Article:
By Chris Oddo | @TheFanChild | Thursday, September 22, 2022
Pete Sampras was the legend of the sport – and hands-down king of the grass – that all players aspired to in the early 2000s. And before Roger Federer made his ascent to the top of tennis the Swiss, then a teenager, had a formative experience with the seven-time Wimbledon champion on Centre Court in 2001.
Sampras, who sent a heartfelt video tribute to Federer on Thursday via the ATP, remembers the occasion well.
“Not really sure where to begin, so I’ll just start from the very beginning,” Sampras said, referring to Federer’s 7-6(7), 5-7, 6-4, 6-7(2), 7-5 victory over Sampras in the round of 16 at Wimbledon in 2001. “When I first played you, you were 19 years old, an up and coming player and people were talking about you. And we had a great battle on the Centre Court of Wimbledon. And you took me down in a tough five-setter. And I just remember walking off the court, feeling like I met my match – truly a special player.
“Little did I know, 20 years later that you would have 20 majors, be number one for years, dominate our sport, and basically do it all.”
— ATP Tour (@atptour) September 22, 2022
Sampras went on to give praise to Federer for his illustrious, record-shattering career, making mention of the oft-overlooked work ethic and level of commitment that Federer put into his game and career.
“I know through those 20 years that you sacrificed, you dedicated yourself, you got your body, right – I don’t think people saw that side of you because you made the game look so easy,” Sampras said. “But I know you’re the ultimate professional when it comes to preparing. So pretty extraordinary what you’ve done.”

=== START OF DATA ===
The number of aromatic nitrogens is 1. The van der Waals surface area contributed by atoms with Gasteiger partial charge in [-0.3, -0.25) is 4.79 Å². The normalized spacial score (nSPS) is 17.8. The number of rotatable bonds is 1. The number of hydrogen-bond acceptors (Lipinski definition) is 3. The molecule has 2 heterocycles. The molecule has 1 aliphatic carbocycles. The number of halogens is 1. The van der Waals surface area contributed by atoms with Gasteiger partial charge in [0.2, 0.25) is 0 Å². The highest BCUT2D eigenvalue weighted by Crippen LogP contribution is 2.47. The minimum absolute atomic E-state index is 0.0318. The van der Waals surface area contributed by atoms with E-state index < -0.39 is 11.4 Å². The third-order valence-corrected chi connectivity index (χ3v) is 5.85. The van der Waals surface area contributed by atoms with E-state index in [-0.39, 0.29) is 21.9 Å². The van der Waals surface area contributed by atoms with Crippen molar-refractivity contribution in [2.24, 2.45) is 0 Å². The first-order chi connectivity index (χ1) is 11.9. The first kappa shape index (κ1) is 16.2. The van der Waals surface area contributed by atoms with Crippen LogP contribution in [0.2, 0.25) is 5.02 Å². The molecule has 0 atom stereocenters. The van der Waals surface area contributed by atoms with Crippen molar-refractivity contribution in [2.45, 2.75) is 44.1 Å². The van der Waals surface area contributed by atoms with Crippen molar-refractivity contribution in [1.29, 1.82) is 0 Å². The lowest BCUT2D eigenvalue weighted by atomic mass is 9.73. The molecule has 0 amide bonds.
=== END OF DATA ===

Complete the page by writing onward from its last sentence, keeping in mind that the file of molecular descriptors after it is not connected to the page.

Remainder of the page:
Sampras also hit on the sportsmanship of Federer, and the grace under pressure.
“I’ve admired the way you’ve handled it all from the very beginning to the very end,” he said. “You were always gracious in your defeats and gracious in your wins.”
The 14-time Slam champion has developed a friendship with Federer over the years, and said that the pair got a lot closer during their exhibition tour in China in 2007.
Spending time in the presence of the Swiss legend helped him understand what made Federer a unique talent – and human being.
“I’ve sat back and watched 20 years of brilliance, of heartache, of triumph,” he said. “And throughout the whole span of your career, you’ve never really changed. You were true to yourself and where you came from. You should look back to your career and feel really proud of what you’ve been able to accomplish.
“I just want to shout out to you and tell you that you’re gonna be missing our game. But you left the game in good hands.”